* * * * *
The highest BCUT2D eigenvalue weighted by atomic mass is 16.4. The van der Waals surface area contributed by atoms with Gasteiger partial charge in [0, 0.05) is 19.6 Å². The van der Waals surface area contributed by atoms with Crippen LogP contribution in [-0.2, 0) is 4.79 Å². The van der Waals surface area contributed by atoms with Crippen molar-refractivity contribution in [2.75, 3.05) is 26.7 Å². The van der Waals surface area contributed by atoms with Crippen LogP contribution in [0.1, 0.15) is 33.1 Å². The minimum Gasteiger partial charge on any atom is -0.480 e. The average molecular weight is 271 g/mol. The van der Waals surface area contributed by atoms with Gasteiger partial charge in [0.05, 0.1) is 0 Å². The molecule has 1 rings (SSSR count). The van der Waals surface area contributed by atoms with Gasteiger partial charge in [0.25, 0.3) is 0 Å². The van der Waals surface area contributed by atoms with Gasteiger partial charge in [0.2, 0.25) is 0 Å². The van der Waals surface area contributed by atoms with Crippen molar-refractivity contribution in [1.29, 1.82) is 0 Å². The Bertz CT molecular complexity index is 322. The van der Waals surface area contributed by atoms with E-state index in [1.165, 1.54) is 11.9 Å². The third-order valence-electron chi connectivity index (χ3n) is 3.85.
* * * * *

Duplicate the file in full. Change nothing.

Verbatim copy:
The highest BCUT2D eigenvalue weighted by atomic mass is 16.4. The van der Waals surface area contributed by atoms with Gasteiger partial charge in [0, 0.05) is 19.6 Å². The van der Waals surface area contributed by atoms with Crippen LogP contribution in [-0.2, 0) is 4.79 Å². The van der Waals surface area contributed by atoms with Crippen molar-refractivity contribution in [2.75, 3.05) is 26.7 Å². The van der Waals surface area contributed by atoms with Crippen LogP contribution in [0.1, 0.15) is 33.1 Å². The minimum Gasteiger partial charge on any atom is -0.480 e. The average molecular weight is 271 g/mol. The van der Waals surface area contributed by atoms with Gasteiger partial charge in [0.05, 0.1) is 0 Å². The molecule has 1 rings (SSSR count). The van der Waals surface area contributed by atoms with Gasteiger partial charge in [0.25, 0.3) is 0 Å². The van der Waals surface area contributed by atoms with Gasteiger partial charge in [0.2, 0.25) is 0 Å². The van der Waals surface area contributed by atoms with Crippen molar-refractivity contribution in [1.29, 1.82) is 0 Å². The Bertz CT molecular complexity index is 322. The van der Waals surface area contributed by atoms with E-state index in [1.165, 1.54) is 11.9 Å². The third-order valence-electron chi connectivity index (χ3n) is 3.85.